Virtuti semper adversatur ignorantia

Two engravings – Virtus Combusta and Virtus Deserta – after drawings by Mantegna, captioned thus in the British Museums’ exhibit of 2007:

The two parts of this engraving are based on drawings by Mantegna. The subject is an allegory on the hold of ignorance on humanity. At top right the fat naked woman seated on a globe representing Ignorance reigns. She is served by the blindfolded figure of Fate and emaciated Avarice. At left, a sightless woman accompanied by a satyr symbolising Lust, and Error, a man with an Ass`s ears, stumbles toward a chasm. Below figures have fallen into the pit. One is being rescued by Hermes, the God of Knowledge, demonstrating that Humanity can be saved.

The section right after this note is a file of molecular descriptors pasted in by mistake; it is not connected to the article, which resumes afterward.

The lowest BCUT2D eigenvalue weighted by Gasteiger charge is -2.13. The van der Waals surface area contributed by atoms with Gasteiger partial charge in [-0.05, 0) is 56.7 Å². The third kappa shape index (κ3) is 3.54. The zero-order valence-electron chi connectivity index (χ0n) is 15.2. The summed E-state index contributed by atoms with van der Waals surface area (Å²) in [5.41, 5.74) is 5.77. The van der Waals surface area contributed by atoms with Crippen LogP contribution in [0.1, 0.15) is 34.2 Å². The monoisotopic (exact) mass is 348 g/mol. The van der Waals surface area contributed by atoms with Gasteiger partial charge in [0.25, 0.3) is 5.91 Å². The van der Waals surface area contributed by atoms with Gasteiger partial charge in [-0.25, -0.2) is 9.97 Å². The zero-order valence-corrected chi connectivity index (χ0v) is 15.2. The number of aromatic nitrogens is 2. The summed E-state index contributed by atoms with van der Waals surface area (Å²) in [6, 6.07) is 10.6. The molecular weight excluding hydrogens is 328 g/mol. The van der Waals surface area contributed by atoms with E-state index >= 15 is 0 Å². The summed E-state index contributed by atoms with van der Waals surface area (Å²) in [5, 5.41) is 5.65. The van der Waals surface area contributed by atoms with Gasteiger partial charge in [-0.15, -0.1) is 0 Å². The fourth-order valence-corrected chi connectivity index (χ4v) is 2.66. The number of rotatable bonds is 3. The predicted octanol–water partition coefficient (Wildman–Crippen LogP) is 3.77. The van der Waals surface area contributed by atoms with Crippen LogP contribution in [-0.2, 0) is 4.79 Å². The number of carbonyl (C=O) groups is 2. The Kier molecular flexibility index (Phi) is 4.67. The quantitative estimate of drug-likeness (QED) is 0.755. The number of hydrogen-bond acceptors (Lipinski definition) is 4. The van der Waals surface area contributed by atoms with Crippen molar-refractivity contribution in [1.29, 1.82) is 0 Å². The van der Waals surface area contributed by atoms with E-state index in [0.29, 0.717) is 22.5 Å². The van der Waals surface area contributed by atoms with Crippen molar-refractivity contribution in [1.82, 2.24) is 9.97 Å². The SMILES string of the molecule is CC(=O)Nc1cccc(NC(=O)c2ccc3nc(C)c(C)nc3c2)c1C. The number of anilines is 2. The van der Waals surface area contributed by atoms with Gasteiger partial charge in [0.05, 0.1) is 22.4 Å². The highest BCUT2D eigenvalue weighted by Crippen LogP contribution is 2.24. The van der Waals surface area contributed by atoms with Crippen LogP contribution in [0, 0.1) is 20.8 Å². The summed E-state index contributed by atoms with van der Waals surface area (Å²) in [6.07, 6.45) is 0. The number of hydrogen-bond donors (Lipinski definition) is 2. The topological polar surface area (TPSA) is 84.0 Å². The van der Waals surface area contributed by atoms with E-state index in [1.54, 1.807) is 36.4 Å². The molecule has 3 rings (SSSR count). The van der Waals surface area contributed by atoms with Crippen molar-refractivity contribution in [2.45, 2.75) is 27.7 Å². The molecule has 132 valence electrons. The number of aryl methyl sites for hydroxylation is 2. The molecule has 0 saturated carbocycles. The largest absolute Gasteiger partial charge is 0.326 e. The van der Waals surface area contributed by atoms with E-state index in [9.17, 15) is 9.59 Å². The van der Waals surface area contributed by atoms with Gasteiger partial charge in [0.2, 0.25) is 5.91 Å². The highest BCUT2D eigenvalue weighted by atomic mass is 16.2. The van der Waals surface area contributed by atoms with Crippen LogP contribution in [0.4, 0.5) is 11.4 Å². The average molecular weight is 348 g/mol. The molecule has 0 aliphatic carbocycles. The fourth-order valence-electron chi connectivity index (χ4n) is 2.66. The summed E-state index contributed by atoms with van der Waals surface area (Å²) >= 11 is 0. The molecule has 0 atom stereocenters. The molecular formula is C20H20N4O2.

The lower image, Virtus Deserta, features a tumbled stone/brick/column with the inscription “Virtuti S.A.I” – a sort of personal motto of Mantegna’s that expands to virtuti semper adversatur ignorantia – Ignorance is always opposed to virtue.



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